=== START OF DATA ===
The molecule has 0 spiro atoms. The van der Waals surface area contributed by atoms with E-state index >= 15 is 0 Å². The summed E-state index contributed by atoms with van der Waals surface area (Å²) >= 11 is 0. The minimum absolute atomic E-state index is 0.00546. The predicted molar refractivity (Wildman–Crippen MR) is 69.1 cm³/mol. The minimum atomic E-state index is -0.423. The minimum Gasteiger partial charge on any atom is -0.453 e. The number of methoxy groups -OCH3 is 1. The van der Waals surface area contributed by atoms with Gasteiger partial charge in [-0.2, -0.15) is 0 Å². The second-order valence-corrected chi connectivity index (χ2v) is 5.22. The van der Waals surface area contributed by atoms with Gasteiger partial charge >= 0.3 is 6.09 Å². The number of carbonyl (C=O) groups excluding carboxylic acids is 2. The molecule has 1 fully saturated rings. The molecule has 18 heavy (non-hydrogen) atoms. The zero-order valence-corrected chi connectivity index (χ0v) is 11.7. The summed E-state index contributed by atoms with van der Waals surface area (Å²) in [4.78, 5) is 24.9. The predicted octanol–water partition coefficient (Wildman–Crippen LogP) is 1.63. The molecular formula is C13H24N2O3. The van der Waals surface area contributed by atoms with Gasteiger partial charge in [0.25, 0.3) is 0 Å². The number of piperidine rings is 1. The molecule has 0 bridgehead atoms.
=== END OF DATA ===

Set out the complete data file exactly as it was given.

The molecule has 0 spiro atoms. The van der Waals surface area contributed by atoms with E-state index >= 15 is 0 Å². The summed E-state index contributed by atoms with van der Waals surface area (Å²) >= 11 is 0. The minimum absolute atomic E-state index is 0.00546. The predicted molar refractivity (Wildman–Crippen MR) is 69.1 cm³/mol. The minimum atomic E-state index is -0.423. The minimum Gasteiger partial charge on any atom is -0.453 e. The number of methoxy groups -OCH3 is 1. The van der Waals surface area contributed by atoms with Gasteiger partial charge in [-0.2, -0.15) is 0 Å². The second-order valence-corrected chi connectivity index (χ2v) is 5.22. The van der Waals surface area contributed by atoms with Gasteiger partial charge >= 0.3 is 6.09 Å². The number of carbonyl (C=O) groups excluding carboxylic acids is 2. The molecule has 1 fully saturated rings. The molecule has 18 heavy (non-hydrogen) atoms. The zero-order valence-corrected chi connectivity index (χ0v) is 11.7. The summed E-state index contributed by atoms with van der Waals surface area (Å²) in [4.78, 5) is 24.9. The predicted octanol–water partition coefficient (Wildman–Crippen LogP) is 1.63. The molecular formula is C13H24N2O3. The van der Waals surface area contributed by atoms with Gasteiger partial charge in [0.25, 0.3) is 0 Å². The number of piperidine rings is 1. The molecule has 0 bridgehead atoms.